If I’m going to fail, I want to fail well. Like Sue Heck.
Kid #2 in ABC’s sitcom, The Middle, ninth-grader Sue is the daughter of Mike and Frankie Heck, a middle-income, middle-aged couple raising their three kids — Axl, Sue, and Brick — in Orson, Indiana.
At first glance, Sue has a lot going against her. For one, on the high school social ladder, her rung is “nerd.” Even her own brother and popular jock, Axl, refuses to be seen with her. Her nonstop chatter leaves her dad-of-few-words, Mike, uncomfortable, while her over-the-top nonverbal communication gets her dismissed from a community production of The Wizard of Oz. Oh, and have I mentioned her fashion sense? Well, it’s that of a “third grader.” Her dad’s words. Not mine.
In each episode, this middle child attempts to find her niche in the world. She seeks to discover where she fits in and what she’s good at.
The school’s news team. Uh-uh.
Cheerleading. I don’t think so.
Musical theater. Not this year.
I could go on, but I won’t. Let’s just say it turns out that Sue is good at failing.
Yet I admire Sue. Why? Well, when I watch, my take away isn’t that Sue fails. I ponder how she fails and what I can learn from her example.
Give It Gusto
Obviously, failing isn’t a goal of mine. I want to do things well, not poorly. But at the same time, it’s inevitable that I won’t succeed 100% of the time, and that concerns me. Why try if I might fail? Is it worth it?
This is where Sue comes into play.
Casting caution to the wind, Sue does try. And when she does fail, she fails “with gusto.” She approaches every aspect of life with enthusiasm, delight, and fervor regardless of the outcome.
I believe the Apostle Paul would approve of Sue’s enthusiasm.
In Colossians 3:23, he instructs, “Whatever you do, work heartily, as for the Lord and not for men.” The word heartily — which means “exuberantly” or “vigorously” — is an adverb. As my second grade daughter reminds me, adverbs modify verbs. They answer the question How? So, when Paul exhorts us to work heartily in whatever we do, he’s instructing us to examine each task we approach and answer the question How? with the word Heartily.
How will I train my kids to get along and not fight?
How will I tackle the challenging work project I’ve been handed?
How will I work through conflict with my husband?
How will I risk failure?
Be a “Dork Optimist”
Sue’s failure rarely dampens her attitude. In the first episode of 2012, the Heck family writes New Year’s resolutions for one other. They toss their five names into a pile, each draw one, and anonymously pen a resolution. Sue’s reads: “Stop trying out for things you’ll never make.”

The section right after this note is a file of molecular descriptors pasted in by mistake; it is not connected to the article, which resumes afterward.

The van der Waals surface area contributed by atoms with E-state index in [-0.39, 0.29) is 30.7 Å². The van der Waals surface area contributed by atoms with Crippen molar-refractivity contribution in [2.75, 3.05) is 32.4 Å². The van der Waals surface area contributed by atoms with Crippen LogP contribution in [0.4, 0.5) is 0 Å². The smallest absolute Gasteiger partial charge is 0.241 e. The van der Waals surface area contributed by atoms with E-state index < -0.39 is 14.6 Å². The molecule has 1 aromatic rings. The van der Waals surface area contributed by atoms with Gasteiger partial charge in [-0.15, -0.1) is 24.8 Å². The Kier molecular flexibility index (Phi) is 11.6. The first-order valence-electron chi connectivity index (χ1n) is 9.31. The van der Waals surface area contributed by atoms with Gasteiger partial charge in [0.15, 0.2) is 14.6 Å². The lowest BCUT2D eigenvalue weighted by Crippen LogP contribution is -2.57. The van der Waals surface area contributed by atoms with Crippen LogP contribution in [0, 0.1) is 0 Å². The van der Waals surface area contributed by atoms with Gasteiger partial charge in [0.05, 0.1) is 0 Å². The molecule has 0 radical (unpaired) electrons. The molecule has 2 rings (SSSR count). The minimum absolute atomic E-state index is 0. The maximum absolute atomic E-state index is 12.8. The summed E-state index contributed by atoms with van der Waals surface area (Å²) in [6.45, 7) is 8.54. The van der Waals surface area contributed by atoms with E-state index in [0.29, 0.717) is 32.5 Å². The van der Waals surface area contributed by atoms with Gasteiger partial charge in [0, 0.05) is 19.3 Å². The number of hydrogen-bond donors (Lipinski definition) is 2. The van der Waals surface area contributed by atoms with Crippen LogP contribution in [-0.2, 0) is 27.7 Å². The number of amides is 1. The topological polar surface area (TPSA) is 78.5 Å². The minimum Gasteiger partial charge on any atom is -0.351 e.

Talk about discouraging. Sue’s own family doesn’t believe in her attempts at self-actualization. Yet instead of seeing this comment as an excuse to give up, Sue interprets it positively. In a moment of epiphany, she determines this anonymous family member is urging her to make her own opportunities. She exclaims, “I can’t believe I ever looked at this negatively!”
So what does Sue do? This “dork optimist,” as Axl labels her, starts a cheerleading squad of Wrestlerettes. Maybe not what I’d do, but nonetheless, I can glean from her glass-half-full perspective.
Paul wrote to the Philippian church, “Whatever is true, whatever is honorable, whatever is just, whatever is pure, whatever is lovely, whatever is commendable, if there is any excellence, if there is anything worthy of praise, think about these things” (Philippians 4:8). In discouraging situations, Sue chooses to embrace the lovely: She hears a call to opportunity, not to resignation. She determines to see the commendable: She’s pointed toward bigger and better, not mediocrity.
Just like Sue, I can evaluate situations, circumstances, and individuals through a positive lens. I can determine to see the honorable, the lovely, the commendable, and the excellent in daily life and in those around me.
Never Give Up
When Sue starts high school, she turns to Axl for advice. Axl’s irritated by Sue’s questions and decides to trick her. He convinces Sue to sign up for a swim class that’s located on the other side of the school from her next class. Axl knows Sue won’t be able to make it from one class to the other without being tardy.
What Axl forgets is Sue’s determination. “Sue Heck does not give up,” she soliloquizes. And she doesn’t. Through trial and error, Sue finds a route that allows her to make it to class on time — wet hair and all. Axl’s response? “You don’t give up. It’s actually almost kind of impressive.”
I agree. Her tenacity is inspiring. Unlike Sue, I too often give up too easily.
“The meatloaf I spent hours on is dry and the bacon I wrapped it in didn’t crisp. I’m never making that again!”
“The discipline we use with our 3-year-old isn’t working. I’m at the end of my rope.”
“This long-distance friend is so slow at responding to my notes. Why bother?”
Paul told the Galatians, “And let us not grow weary of doing good, for in due season we will reap, if we do not give up.” Sue found the perfect route to class because she didn’t grow weary. She didn’t give up. With determination, I can make a better meatloaf, remain consistent in discipline, and show my friend that I love her unconditionally.
English writer G.K. Chesterton once stated, “If a thing is worth doing, it is worth doing badly.” His point was that we may not succeed at everything we attempt, but if something is important enough to us, we will attempt it. Just like Sue.
Yes, Sue Heck is good at failing. I aspire to fail as well.